The Senior Citizen Sweep

Exit polls showed Obama's unpopularity created a drag on the Democrats in Senate races.
Photograph by Getty Images

The Barack Obama coalition stayed home.

The demographic mix of young, minority and women voters that twice helped elect Obama to the White House never was going to be as robust in a midterm election  Yet the fall-off from the level of support the president enjoyed just two years ago was a major factor in the Democratic loss of the Senate.

Even when compared to the last midterm election in 2010, the American electorate Tuesday was older, exit polls show.

Those 65 and older represented a quarter of the national electorate, up from 21 percent four years earlier. Democrats sought to turn out younger voters, but that didn't happen nationally. The share of those 29 and younger was identical to 2010. The proportion of the electorate represented by Hispanics–8 percent–was identical to 2010.  Turnout among black voters increased by a percentage point to 12 percent this year, and Asian voters increased by a single point as well, to 3 percent.

Obama was also clearly a drag on Democrats, with 55 percent of those voting telling exit pollsters that they either somewhat or strongly disapprove of the president's job performance. In the most closely watched states for Senate control, the exit polls provide the answers behind wins and losses.

North Carolina

In 2008, Kay Hagan won her first term in office by beating Elizabeth Dole by 14 percentage points among women. On Tuesday, she did even better against Thom Tillis, winning the female vote 56 percent to 39 percent, the exit polls show, yet Tillis claimed victory. 

Black voters represented 21 percent of the total electorate, and Hagan won a whopping 95 percent of that vote. White voters accounted for 73 percent of the electorate and Tillis won 61 percent of that vote.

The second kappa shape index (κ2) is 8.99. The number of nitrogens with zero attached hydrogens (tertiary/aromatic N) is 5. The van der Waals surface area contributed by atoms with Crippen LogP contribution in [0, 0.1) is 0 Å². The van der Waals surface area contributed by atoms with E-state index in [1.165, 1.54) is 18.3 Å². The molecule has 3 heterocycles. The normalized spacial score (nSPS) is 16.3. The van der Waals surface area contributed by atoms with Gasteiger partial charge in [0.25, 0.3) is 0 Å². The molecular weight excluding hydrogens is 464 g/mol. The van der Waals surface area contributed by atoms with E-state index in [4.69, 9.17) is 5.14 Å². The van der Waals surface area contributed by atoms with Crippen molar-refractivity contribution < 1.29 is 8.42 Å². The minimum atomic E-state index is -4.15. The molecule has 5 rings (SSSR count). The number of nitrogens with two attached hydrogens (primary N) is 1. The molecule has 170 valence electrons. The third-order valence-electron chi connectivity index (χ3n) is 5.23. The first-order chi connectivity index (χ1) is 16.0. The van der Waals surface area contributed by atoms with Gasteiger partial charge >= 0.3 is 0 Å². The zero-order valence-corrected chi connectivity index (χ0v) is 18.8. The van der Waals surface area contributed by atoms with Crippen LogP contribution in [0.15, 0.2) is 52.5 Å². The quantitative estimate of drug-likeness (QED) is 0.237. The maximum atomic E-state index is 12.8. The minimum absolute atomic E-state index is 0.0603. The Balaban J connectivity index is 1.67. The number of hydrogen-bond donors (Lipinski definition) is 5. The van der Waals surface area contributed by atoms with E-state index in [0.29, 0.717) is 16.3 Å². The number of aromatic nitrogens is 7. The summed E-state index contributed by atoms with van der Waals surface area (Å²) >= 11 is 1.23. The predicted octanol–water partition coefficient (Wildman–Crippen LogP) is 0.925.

Tillis held down Hagan's numbers among younger voters. Six years earlier, she won among those 18 to 29 years, 71 percent to  24 percent. On Tuesday, she only won 53 percent of that group.


Michelle Nunn carried the women's vote over David Perdue, 54 percent to 44 percent. She also won 93 percent of the state's black vote, a group that represented 29 percent of the electorate.

But it wasn't enough.  White voters, who accounted for 64 percent of the state's electorate, heavily supported Perdue over Nunn, 73 percent to 25 percent. Perdue was also able to minimize the gender gap that normally favors Democrats. He won 44 percent of the female vote and 60 percent of the male vote.

New Hampshire

In 2008, Jeanne Shaheen won the women's vote by 23 percentage points. She didn't do quite so well against Scott Brown in a race where she won the women's vote, 59 percent to 41 percent. Independent voters, who represented 45 percent of Tuesday's electorate, were almost evenly split, giving Shaheen 50 percent and Brown 49 percent, as Shaheen appeared to narrowly win re-election.


Men narrowly outnumbered women among voters in Kentucky. Likely future Senate Majority Leader Mitch McConnell won the male vote over Democrat Alison Lundergan Grimes, 61 percent to 36 percent. He also carried the women's vote, narrowly, 49 percent to 48 percent. 

McConnell also won all age groups, with the exception of those 25 to 29 years old.

White voters represented 89 percent of the total vote in Kentucky and McConnell beat Grimes among the group, 59 percent to 38 percent. Grimes carried 90 percent of the black vote, but blacks represented just 8 percent of the electorate.


Republican Tom Cotton's victory over Democratic Senator Mark Pryor was broad and deep. He carried every age group and virtually income group, with the exception of those coming from households with incomes of less than $30,000.

Cotton also had an especially strong showing among white "evangelical/born-again Christians," a group that represented 51 percent of the electorate and one where he received 71 percent of the vote. Pryor won 97 percent of the state's black vote, although the group only accounted for 12 percent of the electorate.


In her victory over Democrat Bruce Braley, Republican Joni Ernst won 56 percent of the male vote and 48 percent of the female vote, enough to keep him from canceling out her advantage with men. She also won a larger share of voters who were 40 and older, while Braley won a larger share of those younger.

Ernst won majorities among those who attended college and those who did not. She also won every income group, with the exception of voters from households making less than $30,000. Obama, who won Iowa in both 2008 and 2012, was a drag on Braley. Sixty percent of voters said they disapprove of the job he's doing, and Ernst won 79 percent of those voters.